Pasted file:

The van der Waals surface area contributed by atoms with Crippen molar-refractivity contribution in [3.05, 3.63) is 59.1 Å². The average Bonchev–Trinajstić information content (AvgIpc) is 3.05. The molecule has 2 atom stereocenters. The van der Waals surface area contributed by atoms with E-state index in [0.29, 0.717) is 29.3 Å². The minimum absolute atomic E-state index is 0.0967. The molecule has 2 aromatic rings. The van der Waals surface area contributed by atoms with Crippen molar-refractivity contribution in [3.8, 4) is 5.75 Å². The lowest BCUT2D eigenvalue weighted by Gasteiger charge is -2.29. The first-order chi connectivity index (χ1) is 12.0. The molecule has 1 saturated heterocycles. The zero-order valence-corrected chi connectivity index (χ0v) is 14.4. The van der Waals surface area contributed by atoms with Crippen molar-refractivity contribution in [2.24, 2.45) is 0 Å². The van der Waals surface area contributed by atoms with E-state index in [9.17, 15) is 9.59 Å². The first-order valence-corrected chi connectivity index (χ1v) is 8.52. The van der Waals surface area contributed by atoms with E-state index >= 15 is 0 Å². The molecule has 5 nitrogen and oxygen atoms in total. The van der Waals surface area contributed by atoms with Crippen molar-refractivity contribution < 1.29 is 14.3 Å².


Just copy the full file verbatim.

The van der Waals surface area contributed by atoms with Crippen molar-refractivity contribution in [3.05, 3.63) is 59.1 Å². The average Bonchev–Trinajstić information content (AvgIpc) is 3.05. The molecule has 2 atom stereocenters. The van der Waals surface area contributed by atoms with E-state index in [0.29, 0.717) is 29.3 Å². The minimum absolute atomic E-state index is 0.0967. The molecule has 2 aromatic rings. The van der Waals surface area contributed by atoms with Crippen molar-refractivity contribution in [3.8, 4) is 5.75 Å². The lowest BCUT2D eigenvalue weighted by Gasteiger charge is -2.29. The first-order chi connectivity index (χ1) is 12.0. The molecule has 1 saturated heterocycles. The zero-order valence-corrected chi connectivity index (χ0v) is 14.4. The van der Waals surface area contributed by atoms with Crippen molar-refractivity contribution in [2.24, 2.45) is 0 Å². The van der Waals surface area contributed by atoms with E-state index in [9.17, 15) is 9.59 Å². The first-order valence-corrected chi connectivity index (χ1v) is 8.52. The van der Waals surface area contributed by atoms with E-state index >= 15 is 0 Å². The molecule has 5 nitrogen and oxygen atoms in total. The van der Waals surface area contributed by atoms with Crippen molar-refractivity contribution < 1.29 is 14.3 Å².